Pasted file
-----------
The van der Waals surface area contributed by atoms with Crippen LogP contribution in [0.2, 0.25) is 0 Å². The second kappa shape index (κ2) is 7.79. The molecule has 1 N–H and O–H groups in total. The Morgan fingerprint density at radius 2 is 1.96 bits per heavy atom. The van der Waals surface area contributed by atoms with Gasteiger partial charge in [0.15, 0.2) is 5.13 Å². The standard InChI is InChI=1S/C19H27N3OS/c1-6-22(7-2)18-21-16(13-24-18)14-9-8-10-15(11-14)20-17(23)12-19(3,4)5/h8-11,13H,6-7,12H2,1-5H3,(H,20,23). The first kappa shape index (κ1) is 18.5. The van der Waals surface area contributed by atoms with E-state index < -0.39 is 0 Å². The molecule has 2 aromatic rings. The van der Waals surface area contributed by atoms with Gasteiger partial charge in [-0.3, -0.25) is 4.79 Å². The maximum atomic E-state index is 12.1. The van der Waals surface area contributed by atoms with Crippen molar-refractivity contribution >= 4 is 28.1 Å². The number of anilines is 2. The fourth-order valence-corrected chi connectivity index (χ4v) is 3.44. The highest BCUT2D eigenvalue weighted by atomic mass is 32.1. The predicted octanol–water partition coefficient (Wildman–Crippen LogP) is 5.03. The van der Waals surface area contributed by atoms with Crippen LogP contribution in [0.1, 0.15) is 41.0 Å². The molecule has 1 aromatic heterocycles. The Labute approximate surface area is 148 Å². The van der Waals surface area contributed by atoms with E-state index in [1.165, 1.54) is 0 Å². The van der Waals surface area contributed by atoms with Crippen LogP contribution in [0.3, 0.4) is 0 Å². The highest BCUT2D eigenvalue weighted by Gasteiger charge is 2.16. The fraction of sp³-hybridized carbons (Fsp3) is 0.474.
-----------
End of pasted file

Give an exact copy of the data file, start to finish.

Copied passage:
The van der Waals surface area contributed by atoms with Crippen LogP contribution in [0.2, 0.25) is 0 Å². The second kappa shape index (κ2) is 7.79. The molecule has 1 N–H and O–H groups in total. The Morgan fingerprint density at radius 2 is 1.96 bits per heavy atom. The van der Waals surface area contributed by atoms with Gasteiger partial charge in [0.15, 0.2) is 5.13 Å². The standard InChI is InChI=1S/C19H27N3OS/c1-6-22(7-2)18-21-16(13-24-18)14-9-8-10-15(11-14)20-17(23)12-19(3,4)5/h8-11,13H,6-7,12H2,1-5H3,(H,20,23). The first kappa shape index (κ1) is 18.5. The van der Waals surface area contributed by atoms with E-state index < -0.39 is 0 Å². The molecule has 2 aromatic rings. The van der Waals surface area contributed by atoms with Gasteiger partial charge in [-0.3, -0.25) is 4.79 Å². The maximum atomic E-state index is 12.1. The van der Waals surface area contributed by atoms with Crippen molar-refractivity contribution >= 4 is 28.1 Å². The number of anilines is 2. The fourth-order valence-corrected chi connectivity index (χ4v) is 3.44. The highest BCUT2D eigenvalue weighted by atomic mass is 32.1. The predicted octanol–water partition coefficient (Wildman–Crippen LogP) is 5.03. The van der Waals surface area contributed by atoms with Crippen LogP contribution in [0.1, 0.15) is 41.0 Å². The molecule has 1 aromatic heterocycles. The Labute approximate surface area is 148 Å². The van der Waals surface area contributed by atoms with E-state index in [1.165, 1.54) is 0 Å². The van der Waals surface area contributed by atoms with Crippen LogP contribution in [0.3, 0.4) is 0 Å². The highest BCUT2D eigenvalue weighted by Gasteiger charge is 2.16. The fraction of sp³-hybridized carbons (Fsp3) is 0.474.